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Rand Airport 1

Rand Airport (IATA code QRA - ICAO code FAGM)

Rand airport; located in Germiston Gauteng South of Johannesburg was constructed in the 1920s as the main airport for Johannesburg, but the city outgrew it and it was replaced by Palmietfontein Airport in the late 1940s, then later with the larger Jan Smuts International Airport in the 1950s.

The airport was officially opened on 21 December 1931and was owned jointly by the Germiston City Council, the Rand Gold Refinery and Elandsfontein Estates. It became the headquarters of South African Airways (SAA) when the head office was moved from Durban to Rand Airport on 1 July 1935.

During that time SAA operated several Junkers Ju-52 aircraft's, flying 14 passengers including 4 crew members on a thrice-weekly Durban–Johannesburg strech, with weekly services on the Durban–East London–Port Elizabeth–George/Mossel Bay–Cape Town route. Following the war, frequencies were increased and more routes were opened, which necessitated the conversion of three South African Air Force Airspeed Envoys to passenger layout. These aircraft would prove to be unsuitable for passenger and cargo services, so were returned to the SAAF after the arrival of the Junkers Ju 86s. The Douglas DC-4 Skymaster debuted with SAA in May 1946 between Johannesburg and Cape Town, which coincided with the introduction of the Douglas DC-3 Dakota on the Johannesburg–Durban route. SAA moved its headquarters to Palmietfontein Airport in 1948 because of runway length constraints. Nevertheless, Rand Airport grew quickly after the World War II and because a hub for aircraft maintenance.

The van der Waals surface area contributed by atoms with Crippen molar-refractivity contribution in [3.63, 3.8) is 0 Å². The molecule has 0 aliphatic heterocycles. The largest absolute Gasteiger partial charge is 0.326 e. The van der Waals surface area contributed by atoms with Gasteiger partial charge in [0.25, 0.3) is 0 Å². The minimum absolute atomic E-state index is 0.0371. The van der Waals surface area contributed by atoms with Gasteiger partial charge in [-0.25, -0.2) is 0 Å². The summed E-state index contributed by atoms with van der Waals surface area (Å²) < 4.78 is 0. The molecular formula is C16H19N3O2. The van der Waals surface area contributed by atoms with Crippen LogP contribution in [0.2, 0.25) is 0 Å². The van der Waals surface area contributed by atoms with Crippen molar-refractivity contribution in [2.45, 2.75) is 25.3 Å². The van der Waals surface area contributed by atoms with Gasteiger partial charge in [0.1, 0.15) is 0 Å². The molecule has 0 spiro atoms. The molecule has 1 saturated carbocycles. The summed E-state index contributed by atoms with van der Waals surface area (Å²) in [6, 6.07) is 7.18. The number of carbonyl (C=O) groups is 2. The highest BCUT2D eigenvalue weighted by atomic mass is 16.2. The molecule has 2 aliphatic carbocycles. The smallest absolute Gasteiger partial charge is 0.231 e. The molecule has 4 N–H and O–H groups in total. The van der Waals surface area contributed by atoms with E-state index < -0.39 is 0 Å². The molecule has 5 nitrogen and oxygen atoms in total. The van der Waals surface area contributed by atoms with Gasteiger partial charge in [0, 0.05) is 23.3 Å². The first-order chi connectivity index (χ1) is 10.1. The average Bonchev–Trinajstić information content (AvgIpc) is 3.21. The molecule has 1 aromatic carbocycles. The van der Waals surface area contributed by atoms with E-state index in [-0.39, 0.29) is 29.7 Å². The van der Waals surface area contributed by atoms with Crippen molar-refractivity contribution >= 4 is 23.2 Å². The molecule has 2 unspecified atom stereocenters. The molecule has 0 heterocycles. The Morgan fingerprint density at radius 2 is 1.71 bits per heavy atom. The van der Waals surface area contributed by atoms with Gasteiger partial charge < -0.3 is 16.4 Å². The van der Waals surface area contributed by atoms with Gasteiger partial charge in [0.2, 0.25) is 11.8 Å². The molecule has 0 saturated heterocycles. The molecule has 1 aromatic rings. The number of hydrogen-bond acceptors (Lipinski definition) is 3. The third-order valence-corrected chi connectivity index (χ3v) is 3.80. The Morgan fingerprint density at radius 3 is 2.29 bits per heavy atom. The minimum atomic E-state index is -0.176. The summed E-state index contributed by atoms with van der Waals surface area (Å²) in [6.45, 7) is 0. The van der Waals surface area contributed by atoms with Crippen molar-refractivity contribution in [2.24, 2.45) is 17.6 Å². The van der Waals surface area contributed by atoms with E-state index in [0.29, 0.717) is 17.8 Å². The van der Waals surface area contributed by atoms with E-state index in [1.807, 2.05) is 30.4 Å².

Rand Airport is notorious for its hot and high conditions and relatively short runways. Situated at an altitude of 1,600 metres (5,200 ft) above sea level, the density altitude is as high as 2,400 metres (7,900 ft) when the outside air temperature (OAT) is 30 °C.

Today, the airport hosts several air charter operators, flying schools and a number of aircraft maintenance organizations, as well as pilot shops, car hire and other aviation-related enterprises. The airport is home to several companies such as Phoebus Apollo Aviation (DC-3 & DC-9), SkyCLass Aviation (DC-3 & DC-4), Springbok Classic Air (Beech18 & DC-3) and the Flying Lions Aerobatic Team Harvards.

There are two locations for lodgings: The Academy Bed & Breakfast and the Dakota Lodge, both situated on the airport grounds. Across the runway you can find the excellent SAA aviation museum which includes two retired SAA B-747 classic jumbo jets and several ex SAA propliner types.

At the centre of the airport you will find the 1950s art-deco style control tower and main terminal building. The terminal was built to resemble the shape of an aircraft when viewed head-on. Right next to the main terminal resides the excellent Harvard Café. They offer a full range of breakfast, lunch and dinner with a large outside sitting area with a grand view of the airplane ramp (It also offers an excellent Wifi)

From Wikipedia, the free encyclopedia

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